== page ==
JOHANNESBURG (miningweekly.com) – After a slow start to this year, dual-listed Randgold Resources' Democratic Republic of Congo- (DRC-) based Kibali gold mine is picking up speed, with the substantial performance improvement forecast for the second half of the year already manifesting itself, CEO Dr Mark Bristow said on Tuesday.
Speaking at a briefing in the DRC, Bristow said Kibali was delivering progress on all fronts toward the achievement of its 2016 business plan, with a “step change” in production expected in the third and fourth quarters of the year.
Throughput was currently at or above the nameplate capacity and there had been a big improvement in recovery rates and costs.
He noted that the mine was capable of funding the continued capital required for the completion of its development, with the full commissioning of its underground operation scheduled for the second half of 2017.
The second of its hydropower stations, Ambarau, is scheduled to deliver its first power in November. The Nzoro hydropower plant is already supplying power to the mine.
Construction of a third hydropower plant, Azambi, will start soon with site preparations under way.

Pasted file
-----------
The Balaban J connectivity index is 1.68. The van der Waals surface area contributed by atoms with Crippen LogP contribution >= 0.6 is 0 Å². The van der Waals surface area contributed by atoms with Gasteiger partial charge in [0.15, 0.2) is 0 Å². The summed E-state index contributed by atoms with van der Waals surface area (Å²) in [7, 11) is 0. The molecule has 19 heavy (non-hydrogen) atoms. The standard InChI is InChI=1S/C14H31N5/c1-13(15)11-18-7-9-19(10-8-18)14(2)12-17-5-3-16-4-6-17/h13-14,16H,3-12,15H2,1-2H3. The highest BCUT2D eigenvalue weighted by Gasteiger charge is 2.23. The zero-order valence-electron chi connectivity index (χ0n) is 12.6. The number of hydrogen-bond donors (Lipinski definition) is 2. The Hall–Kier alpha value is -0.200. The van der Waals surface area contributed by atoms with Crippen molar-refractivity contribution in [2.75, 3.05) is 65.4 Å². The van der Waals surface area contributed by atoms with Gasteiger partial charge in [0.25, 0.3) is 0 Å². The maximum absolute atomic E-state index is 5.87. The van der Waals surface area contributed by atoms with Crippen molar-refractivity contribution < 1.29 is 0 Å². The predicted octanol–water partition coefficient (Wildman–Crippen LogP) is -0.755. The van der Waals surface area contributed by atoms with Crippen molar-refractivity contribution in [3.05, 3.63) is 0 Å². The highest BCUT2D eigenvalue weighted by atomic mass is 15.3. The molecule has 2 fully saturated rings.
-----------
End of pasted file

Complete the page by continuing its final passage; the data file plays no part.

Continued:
"In line with our policy of supporting local economic development in our host countries, all the contracts for the work on Azambi have been awarded to companies with a majority Congolese shareholding, while the main contractor, who will be working in partnership with our capital projects team, is 100% locally owned," Bristow said.
He added that, despite the stresses associated with developing a project the size of Kibali in a remote part of a country that was still evolving politically, Randgold had a long-term commitment to a partnership with the DRC and was laying the foundation for further investment there through its exploration programmes around the mine and further afield.
"We see ourselves continuing to play a significant role in the growth of the Congolese mining industry," he said.
This commitment extended to its support for local economic and general community development through a range of initiatives.
These include a number of large-scale agribusiness projects which are designed not only to provide economic activity and a secure food supply in the near future, but also to leave a sustainable legacy to the community after the mine's eventual closure.